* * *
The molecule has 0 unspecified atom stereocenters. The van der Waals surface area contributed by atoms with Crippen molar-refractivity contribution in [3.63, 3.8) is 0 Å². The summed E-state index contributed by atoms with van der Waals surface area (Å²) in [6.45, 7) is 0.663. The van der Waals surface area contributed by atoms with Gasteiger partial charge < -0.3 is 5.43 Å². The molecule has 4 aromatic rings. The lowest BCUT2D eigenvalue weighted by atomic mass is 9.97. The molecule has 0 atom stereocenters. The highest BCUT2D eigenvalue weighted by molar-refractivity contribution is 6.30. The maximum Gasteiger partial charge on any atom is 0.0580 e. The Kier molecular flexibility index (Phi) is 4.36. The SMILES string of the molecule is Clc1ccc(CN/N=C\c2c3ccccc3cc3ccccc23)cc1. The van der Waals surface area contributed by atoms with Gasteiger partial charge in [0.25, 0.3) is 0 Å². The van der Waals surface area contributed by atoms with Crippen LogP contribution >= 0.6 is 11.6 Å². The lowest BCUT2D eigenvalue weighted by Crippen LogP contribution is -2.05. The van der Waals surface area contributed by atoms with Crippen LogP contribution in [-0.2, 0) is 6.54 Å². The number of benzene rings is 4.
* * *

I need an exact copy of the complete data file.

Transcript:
The molecule has 0 unspecified atom stereocenters. The van der Waals surface area contributed by atoms with Crippen molar-refractivity contribution in [3.63, 3.8) is 0 Å². The summed E-state index contributed by atoms with van der Waals surface area (Å²) in [6.45, 7) is 0.663. The van der Waals surface area contributed by atoms with Gasteiger partial charge < -0.3 is 5.43 Å². The molecule has 4 aromatic rings. The lowest BCUT2D eigenvalue weighted by atomic mass is 9.97. The molecule has 0 atom stereocenters. The highest BCUT2D eigenvalue weighted by molar-refractivity contribution is 6.30. The maximum Gasteiger partial charge on any atom is 0.0580 e. The Kier molecular flexibility index (Phi) is 4.36. The SMILES string of the molecule is Clc1ccc(CN/N=C\c2c3ccccc3cc3ccccc23)cc1. The van der Waals surface area contributed by atoms with Gasteiger partial charge in [0.25, 0.3) is 0 Å². The van der Waals surface area contributed by atoms with Crippen LogP contribution >= 0.6 is 11.6 Å². The lowest BCUT2D eigenvalue weighted by Crippen LogP contribution is -2.05. The van der Waals surface area contributed by atoms with Crippen LogP contribution in [-0.2, 0) is 6.54 Å². The number of benzene rings is 4.